As part of an on-going project to publish a history of EVM (target August 2022) I’m reviewing a lot of resources accumulated over a number of years. One of the first outputs is an update to our paper ‘The CPI Stability Myth’ – this review and update draws on a number of new resources to show where the research is applicable, where the 20% stability myth does not apply.
Project Managers 4 The World, Charity Event on April 27 & 28, 2022: 24 hours talk around the clock in support of children and families from Ukraine is over. The event was a great success thanks to Patric Eid, Oliver F. Lehmann, and a panel of 24 speakers from around the world: https://charity-conference.com/speaker-list-april-27-2022/
I am proud to have been a part of this unique, 100% volunteer event.
My presentation was: Governing and Leading Projects using Earned Value Management (EVM). Good management and good governance require good information. When implemented effectively EVM is a robust, practical system focused on assessing and supporting the managers of a project. Based on the framework in ISO 21508, this presentation will provide an overview of the 11 steps needed to implement EVM effectively.
Introducing Earned Value Management (EVM) into an organization needs a staged approach. There is a need for new tools, new processes, and a management culture change to make use of the new information. Implemented properly, EVM is far more than a simple ‘add-on’ to either the scheduling tool or the cost management tools. Both of these systems are still needed, to support the added value created by a practical Earned Value Management System (EVMS). An effective EVMS is a performance management system designed to assess and assist the performance of the project’s management team.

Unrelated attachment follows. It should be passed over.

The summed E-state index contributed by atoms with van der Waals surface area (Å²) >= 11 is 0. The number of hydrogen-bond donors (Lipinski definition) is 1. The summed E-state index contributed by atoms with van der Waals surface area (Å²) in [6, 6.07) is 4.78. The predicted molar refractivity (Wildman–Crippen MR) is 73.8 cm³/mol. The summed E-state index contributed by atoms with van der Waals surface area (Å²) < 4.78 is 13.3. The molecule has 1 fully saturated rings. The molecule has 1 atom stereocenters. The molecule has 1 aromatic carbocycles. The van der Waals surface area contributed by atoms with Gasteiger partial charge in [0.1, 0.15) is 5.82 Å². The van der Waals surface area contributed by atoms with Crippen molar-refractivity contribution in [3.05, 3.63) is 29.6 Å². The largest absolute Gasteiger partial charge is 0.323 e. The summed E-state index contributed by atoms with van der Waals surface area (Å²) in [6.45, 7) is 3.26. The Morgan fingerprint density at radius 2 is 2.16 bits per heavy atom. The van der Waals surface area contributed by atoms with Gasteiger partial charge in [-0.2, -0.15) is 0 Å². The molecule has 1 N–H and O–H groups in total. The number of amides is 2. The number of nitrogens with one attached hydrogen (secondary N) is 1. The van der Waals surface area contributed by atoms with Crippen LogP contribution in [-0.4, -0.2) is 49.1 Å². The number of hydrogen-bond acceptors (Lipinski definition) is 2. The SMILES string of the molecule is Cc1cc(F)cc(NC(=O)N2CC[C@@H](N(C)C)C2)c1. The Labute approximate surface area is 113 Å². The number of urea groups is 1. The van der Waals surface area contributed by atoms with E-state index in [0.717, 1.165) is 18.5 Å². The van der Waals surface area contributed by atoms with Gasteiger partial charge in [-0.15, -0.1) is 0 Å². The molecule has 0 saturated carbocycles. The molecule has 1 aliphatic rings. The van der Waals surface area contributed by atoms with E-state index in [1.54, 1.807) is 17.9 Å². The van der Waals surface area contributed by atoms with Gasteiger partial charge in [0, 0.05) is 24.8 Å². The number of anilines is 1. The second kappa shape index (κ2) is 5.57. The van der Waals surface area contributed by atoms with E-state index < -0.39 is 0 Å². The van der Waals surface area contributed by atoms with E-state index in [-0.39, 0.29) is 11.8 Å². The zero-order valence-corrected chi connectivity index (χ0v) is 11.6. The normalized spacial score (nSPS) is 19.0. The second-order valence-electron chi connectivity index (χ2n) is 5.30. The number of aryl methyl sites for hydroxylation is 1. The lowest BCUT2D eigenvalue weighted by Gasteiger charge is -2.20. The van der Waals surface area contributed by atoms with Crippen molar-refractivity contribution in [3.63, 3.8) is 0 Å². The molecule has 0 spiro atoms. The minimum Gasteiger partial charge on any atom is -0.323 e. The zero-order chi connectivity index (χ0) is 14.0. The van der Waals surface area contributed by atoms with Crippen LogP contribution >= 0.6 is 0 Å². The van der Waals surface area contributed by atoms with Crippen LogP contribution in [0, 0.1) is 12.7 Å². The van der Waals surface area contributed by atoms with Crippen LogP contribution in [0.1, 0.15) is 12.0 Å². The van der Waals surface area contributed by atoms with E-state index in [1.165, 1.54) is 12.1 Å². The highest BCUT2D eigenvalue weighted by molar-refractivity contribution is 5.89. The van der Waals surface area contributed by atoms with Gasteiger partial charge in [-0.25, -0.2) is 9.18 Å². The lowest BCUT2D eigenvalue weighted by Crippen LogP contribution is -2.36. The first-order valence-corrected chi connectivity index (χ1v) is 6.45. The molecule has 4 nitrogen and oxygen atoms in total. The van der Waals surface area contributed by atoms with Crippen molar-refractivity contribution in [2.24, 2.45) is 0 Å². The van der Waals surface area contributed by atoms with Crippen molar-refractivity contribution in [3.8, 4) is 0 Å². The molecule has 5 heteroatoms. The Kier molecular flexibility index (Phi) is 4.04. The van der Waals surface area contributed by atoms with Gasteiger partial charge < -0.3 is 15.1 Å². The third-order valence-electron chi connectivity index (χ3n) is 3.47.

Our latest article Practical EVM, looks at using the Easy EVM Workbook as a low cost, practical stepping stone on the journey towards creating the management culture and systems needed to take advantage of a fully-featured EVM software tool.
Following on from my last post EVM – Six things’ people don’t get! I’m seeing far too many examples of EVM systems that are set up to fail, either because the people doing the work think the WBS should reflect the project chart of accounts or the WBS should be part of the schedule. Both are a recipe for failure! However, like most people with a good understanding of EVM, and almost all of the books, in the first article I did not explain why this is the case.
Correcting this omission is the focus of my latest article EVM – Sizing Work Packages. This article shows why the basic requirement for a work package are that is it big enough to have a manager appointed with the authority to manage the full scope of the work (cost, time, quality, etc), and that it will be open long enough to allow management control to be exercised.
The example I used in Sizing Work Packages was a theoretical $15 million, 10-month project to design and construct a rail bridge. The schedule for this size of project would likely be in the region of 100 to 200+ activities (maybe more). While the project cost controls would likely contain around 50 to 150+ line items. In both of these controls tools this level of detail is needed for effective control. However, for the same project, an effective EVM system needs around 10 work packages laid out in a block diagram they would cover:
These ten work packages are of a sensible size, they are likely to align with a typical management structure, summary activities in the project schedule and the project cost system. Assuming the data transfer from these other systems is robust, the work packages are capable of being rigorously assessed and controlled using standard EVM metrics in a straightforward spreadsheet.